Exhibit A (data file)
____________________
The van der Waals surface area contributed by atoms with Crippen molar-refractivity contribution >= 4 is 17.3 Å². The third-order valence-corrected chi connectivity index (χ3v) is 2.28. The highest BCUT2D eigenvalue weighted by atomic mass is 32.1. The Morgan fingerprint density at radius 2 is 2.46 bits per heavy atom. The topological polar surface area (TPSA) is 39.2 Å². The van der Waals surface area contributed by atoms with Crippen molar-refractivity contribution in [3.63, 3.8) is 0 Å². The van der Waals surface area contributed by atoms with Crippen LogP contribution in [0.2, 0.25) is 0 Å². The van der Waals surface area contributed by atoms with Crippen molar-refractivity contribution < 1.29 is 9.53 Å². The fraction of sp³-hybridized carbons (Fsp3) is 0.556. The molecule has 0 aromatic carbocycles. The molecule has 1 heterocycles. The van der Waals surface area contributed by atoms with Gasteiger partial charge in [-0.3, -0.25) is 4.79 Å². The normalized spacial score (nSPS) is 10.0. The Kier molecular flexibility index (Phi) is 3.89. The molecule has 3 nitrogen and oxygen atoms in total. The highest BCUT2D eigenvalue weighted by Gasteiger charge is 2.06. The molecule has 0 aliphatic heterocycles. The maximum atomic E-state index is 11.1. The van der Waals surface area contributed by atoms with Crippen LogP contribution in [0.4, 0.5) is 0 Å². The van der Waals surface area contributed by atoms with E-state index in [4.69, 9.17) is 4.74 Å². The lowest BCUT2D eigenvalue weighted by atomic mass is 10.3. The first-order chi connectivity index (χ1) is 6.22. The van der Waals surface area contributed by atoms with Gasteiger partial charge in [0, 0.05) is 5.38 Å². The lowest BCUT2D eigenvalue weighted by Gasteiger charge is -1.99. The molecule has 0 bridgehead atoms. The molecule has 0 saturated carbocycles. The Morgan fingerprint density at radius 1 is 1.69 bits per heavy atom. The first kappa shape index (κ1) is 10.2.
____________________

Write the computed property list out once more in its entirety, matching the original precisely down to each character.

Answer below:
The van der Waals surface area contributed by atoms with Crippen molar-refractivity contribution >= 4 is 17.3 Å². The third-order valence-corrected chi connectivity index (χ3v) is 2.28. The highest BCUT2D eigenvalue weighted by atomic mass is 32.1. The Morgan fingerprint density at radius 2 is 2.46 bits per heavy atom. The topological polar surface area (TPSA) is 39.2 Å². The van der Waals surface area contributed by atoms with Crippen molar-refractivity contribution in [3.63, 3.8) is 0 Å². The van der Waals surface area contributed by atoms with Crippen LogP contribution in [0.2, 0.25) is 0 Å². The van der Waals surface area contributed by atoms with Crippen molar-refractivity contribution < 1.29 is 9.53 Å². The fraction of sp³-hybridized carbons (Fsp3) is 0.556. The molecule has 0 aromatic carbocycles. The molecule has 1 heterocycles. The van der Waals surface area contributed by atoms with Gasteiger partial charge in [-0.3, -0.25) is 4.79 Å². The normalized spacial score (nSPS) is 10.0. The Kier molecular flexibility index (Phi) is 3.89. The molecule has 3 nitrogen and oxygen atoms in total. The highest BCUT2D eigenvalue weighted by Gasteiger charge is 2.06. The molecule has 0 aliphatic heterocycles. The maximum atomic E-state index is 11.1. The van der Waals surface area contributed by atoms with Crippen LogP contribution in [0.4, 0.5) is 0 Å². The van der Waals surface area contributed by atoms with E-state index in [4.69, 9.17) is 4.74 Å². The lowest BCUT2D eigenvalue weighted by atomic mass is 10.3. The first-order chi connectivity index (χ1) is 6.22. The van der Waals surface area contributed by atoms with Gasteiger partial charge in [0, 0.05) is 5.38 Å². The lowest BCUT2D eigenvalue weighted by Gasteiger charge is -1.99. The molecule has 0 bridgehead atoms. The molecule has 0 saturated carbocycles. The Morgan fingerprint density at radius 1 is 1.69 bits per heavy atom. The first kappa shape index (κ1) is 10.2.